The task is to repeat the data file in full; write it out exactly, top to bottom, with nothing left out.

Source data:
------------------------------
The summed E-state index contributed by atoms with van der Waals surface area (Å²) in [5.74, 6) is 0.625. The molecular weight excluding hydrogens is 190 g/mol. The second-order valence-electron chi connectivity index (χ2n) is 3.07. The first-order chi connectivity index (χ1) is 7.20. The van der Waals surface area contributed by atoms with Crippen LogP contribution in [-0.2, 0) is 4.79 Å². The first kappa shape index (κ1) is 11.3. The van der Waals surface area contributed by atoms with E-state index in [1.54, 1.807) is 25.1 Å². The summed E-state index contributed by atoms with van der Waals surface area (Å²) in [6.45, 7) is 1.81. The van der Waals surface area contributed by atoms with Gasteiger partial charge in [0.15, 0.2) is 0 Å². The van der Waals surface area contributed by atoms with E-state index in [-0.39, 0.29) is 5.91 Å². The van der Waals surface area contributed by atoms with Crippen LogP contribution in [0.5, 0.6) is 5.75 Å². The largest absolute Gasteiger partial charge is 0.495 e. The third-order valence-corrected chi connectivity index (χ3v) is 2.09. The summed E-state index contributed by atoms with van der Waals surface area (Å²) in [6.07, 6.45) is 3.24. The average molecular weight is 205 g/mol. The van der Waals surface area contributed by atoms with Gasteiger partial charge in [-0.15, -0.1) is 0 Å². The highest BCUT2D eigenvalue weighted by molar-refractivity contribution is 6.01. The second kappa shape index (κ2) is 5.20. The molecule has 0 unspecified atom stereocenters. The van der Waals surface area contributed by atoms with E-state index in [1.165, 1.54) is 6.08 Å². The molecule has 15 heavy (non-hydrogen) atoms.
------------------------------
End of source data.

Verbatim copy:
The summed E-state index contributed by atoms with van der Waals surface area (Å²) in [5.74, 6) is 0.625. The molecular weight excluding hydrogens is 190 g/mol. The second-order valence-electron chi connectivity index (χ2n) is 3.07. The first-order chi connectivity index (χ1) is 7.20. The van der Waals surface area contributed by atoms with Crippen LogP contribution in [-0.2, 0) is 4.79 Å². The first kappa shape index (κ1) is 11.3. The van der Waals surface area contributed by atoms with E-state index in [1.54, 1.807) is 25.1 Å². The summed E-state index contributed by atoms with van der Waals surface area (Å²) in [6.45, 7) is 1.81. The van der Waals surface area contributed by atoms with Gasteiger partial charge in [0.15, 0.2) is 0 Å². The van der Waals surface area contributed by atoms with E-state index in [-0.39, 0.29) is 5.91 Å². The van der Waals surface area contributed by atoms with Crippen LogP contribution in [0.5, 0.6) is 5.75 Å². The largest absolute Gasteiger partial charge is 0.495 e. The third-order valence-corrected chi connectivity index (χ3v) is 2.09. The summed E-state index contributed by atoms with van der Waals surface area (Å²) in [6.07, 6.45) is 3.24. The average molecular weight is 205 g/mol. The van der Waals surface area contributed by atoms with Gasteiger partial charge in [-0.15, -0.1) is 0 Å². The highest BCUT2D eigenvalue weighted by molar-refractivity contribution is 6.01. The second kappa shape index (κ2) is 5.20. The molecule has 0 unspecified atom stereocenters. The van der Waals surface area contributed by atoms with E-state index in [1.165, 1.54) is 6.08 Å². The molecule has 15 heavy (non-hydrogen) atoms.